A short-term study found that oral glucosamine supplementation is not associated with a lessening of knee cartilage deterioration among individuals with chronic knee pain. Findings published in Arthritis & Rheumatology, a journal of the American College of Rheumatology (ACR) journal, indicate that glucosamine does not decrease pain or improve knee bone marrow lesions--more commonly known as bone bruises and thought to be a source of pain in those with osteoarthritis (OA).
According to the ACR 27 million Americans over 25 years of age are diagnosed with OA--the most common form or arthritis and primary cause of disability in the elderly. Patients may seek alternative therapies to treat joint pain and arthritis, with prior research showing glucosamine as the second most commonly-used natural product. In fact, a 2007 Gallup poll reports that 10% of individuals in the U.S. over the age of 18 use glucosamine, with more than $2 billion in global sales of the supplement.
For this double-blind, placebo-controlled trial, Dr. C. Kent Kwoh from the University of Arizona in Tucson and colleagues, enrolled 201 participants with mild to moderate pain in one or both knees. Participants were randomized and treated daily with 1500 mg of a glucosamine hydrochloride in a 16-ounce bottle of diet lemonade or placebo for 24 weeks. Magnetic resonance imaging (MRI) was used to assess cartilage damage.
Trial results show no decrease in cartilage damage in participants in the glucosamine group compared to the placebo group. Researchers report no change in bone marrow lesions in 70% of knees, 18% of knees worsened and 10% improved. The control group had greater improvement in bone marrow lesions compared to treated participants, with neither group displaying a worsening of bone marrow lesions. Glucosamine was not found to decrease urinary excretion of C-telopeptides of type II collagen (CTX-II)--a predictor of cartilage destruction.
The joints on glucosamine (JOG) study is the first to investigate whether the supplement prevents the worsening of cartilage damage or bone marrow lesions. Dr. Kwoh concludes, "Our study found no evidence that drinking a glucosamine supplement reduced knee cartilage damage, relieved pain, or improved function in individuals with chronic knee pain."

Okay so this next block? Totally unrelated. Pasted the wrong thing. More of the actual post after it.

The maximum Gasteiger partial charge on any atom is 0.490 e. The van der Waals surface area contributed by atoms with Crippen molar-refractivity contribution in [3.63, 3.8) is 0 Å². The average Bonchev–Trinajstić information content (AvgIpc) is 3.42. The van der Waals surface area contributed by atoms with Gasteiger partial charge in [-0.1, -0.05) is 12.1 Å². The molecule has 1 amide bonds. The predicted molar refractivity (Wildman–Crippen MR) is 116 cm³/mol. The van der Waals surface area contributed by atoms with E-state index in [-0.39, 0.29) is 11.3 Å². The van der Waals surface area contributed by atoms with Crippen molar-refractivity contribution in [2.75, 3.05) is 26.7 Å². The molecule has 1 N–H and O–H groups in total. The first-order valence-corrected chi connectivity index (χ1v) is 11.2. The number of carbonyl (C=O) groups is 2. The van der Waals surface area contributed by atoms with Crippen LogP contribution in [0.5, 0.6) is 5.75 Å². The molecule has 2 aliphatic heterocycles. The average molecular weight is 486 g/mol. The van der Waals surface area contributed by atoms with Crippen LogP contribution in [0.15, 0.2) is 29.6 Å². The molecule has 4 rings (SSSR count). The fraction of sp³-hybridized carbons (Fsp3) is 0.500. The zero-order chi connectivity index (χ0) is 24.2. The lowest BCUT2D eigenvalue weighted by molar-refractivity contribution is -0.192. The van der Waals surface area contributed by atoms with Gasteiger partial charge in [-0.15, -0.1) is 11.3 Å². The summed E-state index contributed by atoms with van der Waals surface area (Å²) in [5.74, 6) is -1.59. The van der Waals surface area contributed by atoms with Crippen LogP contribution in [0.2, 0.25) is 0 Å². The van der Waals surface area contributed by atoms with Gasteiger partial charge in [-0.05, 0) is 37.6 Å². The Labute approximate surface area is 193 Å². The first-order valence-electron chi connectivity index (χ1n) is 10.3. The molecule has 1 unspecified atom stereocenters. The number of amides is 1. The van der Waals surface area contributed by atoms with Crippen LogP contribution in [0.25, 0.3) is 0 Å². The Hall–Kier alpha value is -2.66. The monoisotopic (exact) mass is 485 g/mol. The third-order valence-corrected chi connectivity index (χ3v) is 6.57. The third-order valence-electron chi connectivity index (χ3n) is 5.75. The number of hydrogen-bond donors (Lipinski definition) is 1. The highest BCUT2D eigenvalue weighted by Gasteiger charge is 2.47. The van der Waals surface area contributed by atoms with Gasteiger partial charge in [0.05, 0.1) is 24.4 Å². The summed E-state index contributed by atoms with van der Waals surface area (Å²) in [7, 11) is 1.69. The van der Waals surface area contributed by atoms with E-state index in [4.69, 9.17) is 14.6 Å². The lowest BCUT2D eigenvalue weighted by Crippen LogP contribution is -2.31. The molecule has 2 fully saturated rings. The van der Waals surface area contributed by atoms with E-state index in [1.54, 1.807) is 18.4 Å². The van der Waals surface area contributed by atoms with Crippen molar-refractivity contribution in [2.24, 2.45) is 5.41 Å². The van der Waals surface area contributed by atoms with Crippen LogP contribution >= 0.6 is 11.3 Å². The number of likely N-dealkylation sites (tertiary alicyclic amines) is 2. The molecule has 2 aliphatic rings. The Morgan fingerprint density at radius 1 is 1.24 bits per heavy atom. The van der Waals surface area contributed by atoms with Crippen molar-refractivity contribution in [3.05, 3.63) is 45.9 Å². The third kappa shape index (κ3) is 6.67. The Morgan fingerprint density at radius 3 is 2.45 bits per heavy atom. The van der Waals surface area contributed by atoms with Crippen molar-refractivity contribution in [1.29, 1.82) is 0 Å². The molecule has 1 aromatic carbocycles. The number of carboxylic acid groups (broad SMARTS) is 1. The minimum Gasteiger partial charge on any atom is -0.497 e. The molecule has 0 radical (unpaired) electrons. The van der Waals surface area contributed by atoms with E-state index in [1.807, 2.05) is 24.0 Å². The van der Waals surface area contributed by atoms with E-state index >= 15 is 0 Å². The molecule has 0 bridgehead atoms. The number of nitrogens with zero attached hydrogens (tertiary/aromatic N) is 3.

This study was funded by the Beverage Institute for Health & Wellness, The Coca-Cola Company and the National Institute of Arthritis, Musculoskeletal and Skin Diseases (P60 AR054731).
This study is published in Arthritis & Rheumatology. Media wishing to receive a PDF of this article may contact firstname.lastname@example.org.
Full citation: "The Joints on Glucosamine (Jog) Study: The Effect of Oral Glucosamine on Joint Structure, A Randomized Trial." C. Kent Kwoh, Frank W. Roemer, Michael J. Hannon, Carolyn E. Moore, John M. Jakicic, Ali Guermazi, Stephanie M. Green, Rhobert W. Evans and Robert Boudreau. Arthritis & Rheumatology; Published Online: March 11, 2014 (DOI: 10.1002/art.38314).
URL Upon Publication: http://doi.wiley.com/10.1002/art.38314
About the Author: To arrange an interview with Dr. Kwoh, please contact Jean Spinelli with the University of Arizona at email@example.com.
About the Journal
Arthritis & Rheumatology is an official journal of the American College of Rheumatology (ACR) and covers all aspects of inflammatory disease. The American College of Rheumatology (http://www.rheumatology.org) is the professional organization whose members share a dedication to healing, preventing disability, and curing the more than 100 types of arthritis and related disabling and sometimes fatal disorders of the joints, muscles, and bones. Members include practicing physicians, research scientists, nurses, physical and occupational therapists, psychologists, and social workers. The journal is published by Wiley on behalf of the ACR. For more information, please visit http://wileyonlinelibrary.com/journal/art.
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